Winery Owners: Don’t bake my wine in the parking lot

Winery Parking Lots
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We have visited a couple hundred wineries over the years. Although there are always trees around the often sumptous architecture housing the tasting room, on a sunny day the parking lots are broiling asphalt deserts.  Think of the typical wayfarer…  after visiting a few wineries, he or she probably has  some wine purchases in the car.  Parking in the hot sun in your parking lot will damage most of this precious cargo.

Putting Expensive Wine into a Sizzling Hot Trunk

Winery Asphalt Desert – Ruins Visitors Bottle Purchases

And the wayfarer may like your wine and buy a bottle or a case.  At the next stop, your lovely wine gets cooked along with the wayfarer’s previous purchases.  When the wayfarer opens your bottles in a few weeks or months and takes a taste – Ugh! Not the way the wayfarer remembered it.  No customer delight, no brand loyalty.

Thumbs up for shade trees in parking lots

Give us gas-guzzling winery visitors some shade where we need it!  Most wineries have  trees  Sadly, the parking  lot is often placed in such a way that the shade falls outside the lot — often on the grapevines.  This is not ideal. Wineries – please consult with your arborist to select trees appropriate to your climate, able to thrive near pavement and without droppings harmful to car finishes.

How to Protect your Wine Purchase

Even if wineries took this advice and started modifying their parking lots tomorrow, it would probably take at least 10 years for those trees to produce shade.  So when you plan a winery tasting roadtrip, get prepared. Take an empty cooler and some well-frozen reusable blue ice packs.  Real H2O ice will damage your labels as it melts. You could slip each bottle into a plastic vegetable bag for added protection.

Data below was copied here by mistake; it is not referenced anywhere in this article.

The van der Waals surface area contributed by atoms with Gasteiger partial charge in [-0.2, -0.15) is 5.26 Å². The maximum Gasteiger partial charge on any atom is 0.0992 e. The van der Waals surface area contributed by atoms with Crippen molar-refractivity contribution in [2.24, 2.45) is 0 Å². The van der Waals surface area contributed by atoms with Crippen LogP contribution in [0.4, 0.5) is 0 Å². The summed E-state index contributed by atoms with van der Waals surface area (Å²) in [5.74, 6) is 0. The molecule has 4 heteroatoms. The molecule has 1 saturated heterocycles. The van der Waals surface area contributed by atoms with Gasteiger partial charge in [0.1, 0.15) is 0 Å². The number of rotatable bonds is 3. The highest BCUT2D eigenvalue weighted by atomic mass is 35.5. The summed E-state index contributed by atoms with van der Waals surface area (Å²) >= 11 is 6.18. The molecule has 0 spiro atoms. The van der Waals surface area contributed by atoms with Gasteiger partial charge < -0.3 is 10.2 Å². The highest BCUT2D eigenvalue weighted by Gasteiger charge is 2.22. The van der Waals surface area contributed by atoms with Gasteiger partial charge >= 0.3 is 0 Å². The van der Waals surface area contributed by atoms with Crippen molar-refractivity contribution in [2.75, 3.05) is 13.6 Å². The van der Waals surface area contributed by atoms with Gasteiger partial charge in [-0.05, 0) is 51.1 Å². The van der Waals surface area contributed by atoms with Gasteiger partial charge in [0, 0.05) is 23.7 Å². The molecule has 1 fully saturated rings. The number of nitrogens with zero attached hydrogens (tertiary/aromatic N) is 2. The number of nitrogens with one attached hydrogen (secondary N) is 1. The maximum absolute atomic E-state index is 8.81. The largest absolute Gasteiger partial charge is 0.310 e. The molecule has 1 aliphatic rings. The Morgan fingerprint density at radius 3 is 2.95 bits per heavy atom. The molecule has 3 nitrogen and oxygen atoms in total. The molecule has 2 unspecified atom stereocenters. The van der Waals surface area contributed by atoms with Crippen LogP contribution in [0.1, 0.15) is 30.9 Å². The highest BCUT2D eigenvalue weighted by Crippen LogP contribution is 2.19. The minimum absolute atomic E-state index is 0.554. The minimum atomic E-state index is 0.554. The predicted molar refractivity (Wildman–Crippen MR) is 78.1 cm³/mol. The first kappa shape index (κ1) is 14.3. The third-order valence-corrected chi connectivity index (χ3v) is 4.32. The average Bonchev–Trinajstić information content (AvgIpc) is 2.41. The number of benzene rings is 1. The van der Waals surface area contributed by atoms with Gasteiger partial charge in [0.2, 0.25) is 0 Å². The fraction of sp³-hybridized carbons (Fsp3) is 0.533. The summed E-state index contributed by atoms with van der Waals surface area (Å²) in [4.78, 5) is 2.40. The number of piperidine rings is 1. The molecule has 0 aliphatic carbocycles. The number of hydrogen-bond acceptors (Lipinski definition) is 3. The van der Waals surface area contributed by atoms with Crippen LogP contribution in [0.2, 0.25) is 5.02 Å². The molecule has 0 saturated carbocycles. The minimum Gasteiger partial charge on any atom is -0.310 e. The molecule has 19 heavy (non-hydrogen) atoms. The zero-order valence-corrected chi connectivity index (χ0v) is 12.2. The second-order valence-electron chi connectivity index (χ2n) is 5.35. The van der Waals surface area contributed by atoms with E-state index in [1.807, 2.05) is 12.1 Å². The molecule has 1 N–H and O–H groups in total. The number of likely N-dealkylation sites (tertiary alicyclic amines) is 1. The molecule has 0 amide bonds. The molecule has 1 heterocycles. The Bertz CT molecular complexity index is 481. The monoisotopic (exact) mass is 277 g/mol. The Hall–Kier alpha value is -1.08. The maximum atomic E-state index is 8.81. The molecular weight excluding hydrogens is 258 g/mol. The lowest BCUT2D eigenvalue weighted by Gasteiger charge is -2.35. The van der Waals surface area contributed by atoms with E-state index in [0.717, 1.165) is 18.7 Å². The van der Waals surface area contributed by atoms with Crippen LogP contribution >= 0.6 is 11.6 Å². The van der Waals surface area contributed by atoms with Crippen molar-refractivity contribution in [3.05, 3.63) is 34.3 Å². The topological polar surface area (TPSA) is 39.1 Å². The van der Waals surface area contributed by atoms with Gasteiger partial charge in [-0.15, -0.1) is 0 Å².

Use blue ice packs and a cooler to protect your winery purchases

Plastic Igloos work fine for a day.  We are thinking of upgrading to a metal Coleman or even a Yeti for future multi-day trips.  Cabelas, the purveyors of gear to hunters, fishesr, campers, sells them at its store in Springfield, OR and also online.

About the author

Tony Lima has been a California wine fan since arriving in California from the east coast in 1974. He's lived the growth and expansion of the West Coast industry first hand. He's seen the fickle California Wine consumer fads pop up and burst... the craze for Zinfandel, then oaky Chardonnay, then Merlot, now Pinot Noir. On behalf of fellow Californian oenophiles, he hunts for great pinot noir and great values in pinot noir all along the West Coast. His day job is Professor of Economics at California State University located in Hayward. His undergrad degree in chemical engineering (MIT) and his MBA (Harvard) and Ph.D. Economics (Stanford) are the root of his interest in the Business of Wine. He is a card-carrying member of the AAWE - American Association of Wine Economists.

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